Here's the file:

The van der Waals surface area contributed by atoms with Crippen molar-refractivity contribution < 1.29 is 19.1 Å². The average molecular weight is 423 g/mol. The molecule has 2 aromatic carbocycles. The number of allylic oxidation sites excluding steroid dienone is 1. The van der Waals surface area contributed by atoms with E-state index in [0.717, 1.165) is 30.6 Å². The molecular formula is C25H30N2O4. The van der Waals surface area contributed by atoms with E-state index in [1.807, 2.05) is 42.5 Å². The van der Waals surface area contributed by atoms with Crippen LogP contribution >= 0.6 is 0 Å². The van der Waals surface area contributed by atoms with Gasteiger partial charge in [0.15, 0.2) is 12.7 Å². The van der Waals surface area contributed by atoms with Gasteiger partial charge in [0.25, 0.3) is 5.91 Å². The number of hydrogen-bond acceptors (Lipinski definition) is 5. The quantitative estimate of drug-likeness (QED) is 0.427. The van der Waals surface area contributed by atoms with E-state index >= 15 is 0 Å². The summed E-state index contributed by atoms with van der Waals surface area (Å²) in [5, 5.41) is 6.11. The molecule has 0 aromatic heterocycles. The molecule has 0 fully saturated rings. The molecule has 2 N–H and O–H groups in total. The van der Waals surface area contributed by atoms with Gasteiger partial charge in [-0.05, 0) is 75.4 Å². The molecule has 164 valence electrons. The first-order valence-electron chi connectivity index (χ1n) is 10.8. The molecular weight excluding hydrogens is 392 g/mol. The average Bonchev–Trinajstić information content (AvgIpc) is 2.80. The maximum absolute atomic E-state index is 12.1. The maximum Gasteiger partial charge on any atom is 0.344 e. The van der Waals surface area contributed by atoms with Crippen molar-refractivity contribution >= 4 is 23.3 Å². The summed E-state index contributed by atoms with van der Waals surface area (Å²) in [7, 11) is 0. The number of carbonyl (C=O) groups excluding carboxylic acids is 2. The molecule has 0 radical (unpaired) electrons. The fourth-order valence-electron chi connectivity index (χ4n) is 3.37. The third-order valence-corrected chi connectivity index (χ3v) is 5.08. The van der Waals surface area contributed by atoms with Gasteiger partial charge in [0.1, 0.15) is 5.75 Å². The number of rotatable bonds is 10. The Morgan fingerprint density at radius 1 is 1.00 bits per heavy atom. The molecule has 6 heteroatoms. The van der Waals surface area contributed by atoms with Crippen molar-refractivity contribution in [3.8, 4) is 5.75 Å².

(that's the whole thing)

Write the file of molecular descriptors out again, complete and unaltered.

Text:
The van der Waals surface area contributed by atoms with Crippen molar-refractivity contribution < 1.29 is 19.1 Å². The average molecular weight is 423 g/mol. The molecule has 2 aromatic carbocycles. The number of allylic oxidation sites excluding steroid dienone is 1. The van der Waals surface area contributed by atoms with E-state index in [0.717, 1.165) is 30.6 Å². The molecular formula is C25H30N2O4. The van der Waals surface area contributed by atoms with E-state index in [1.807, 2.05) is 42.5 Å². The van der Waals surface area contributed by atoms with Crippen LogP contribution >= 0.6 is 0 Å². The van der Waals surface area contributed by atoms with Gasteiger partial charge in [0.15, 0.2) is 12.7 Å². The van der Waals surface area contributed by atoms with Gasteiger partial charge in [0.25, 0.3) is 5.91 Å². The number of hydrogen-bond acceptors (Lipinski definition) is 5. The quantitative estimate of drug-likeness (QED) is 0.427. The van der Waals surface area contributed by atoms with E-state index >= 15 is 0 Å². The summed E-state index contributed by atoms with van der Waals surface area (Å²) in [5, 5.41) is 6.11. The molecule has 0 aromatic heterocycles. The molecule has 0 fully saturated rings. The molecule has 2 N–H and O–H groups in total. The van der Waals surface area contributed by atoms with Gasteiger partial charge in [-0.05, 0) is 75.4 Å². The molecule has 164 valence electrons. The first-order valence-electron chi connectivity index (χ1n) is 10.8. The molecular weight excluding hydrogens is 392 g/mol. The average Bonchev–Trinajstić information content (AvgIpc) is 2.80. The maximum absolute atomic E-state index is 12.1. The maximum Gasteiger partial charge on any atom is 0.344 e. The van der Waals surface area contributed by atoms with Crippen molar-refractivity contribution >= 4 is 23.3 Å². The summed E-state index contributed by atoms with van der Waals surface area (Å²) in [7, 11) is 0. The number of carbonyl (C=O) groups excluding carboxylic acids is 2. The molecule has 0 radical (unpaired) electrons. The fourth-order valence-electron chi connectivity index (χ4n) is 3.37. The third-order valence-corrected chi connectivity index (χ3v) is 5.08. The van der Waals surface area contributed by atoms with Gasteiger partial charge in [0.1, 0.15) is 5.75 Å². The number of rotatable bonds is 10. The Morgan fingerprint density at radius 1 is 1.00 bits per heavy atom. The molecule has 6 heteroatoms. The van der Waals surface area contributed by atoms with Crippen molar-refractivity contribution in [3.8, 4) is 5.75 Å².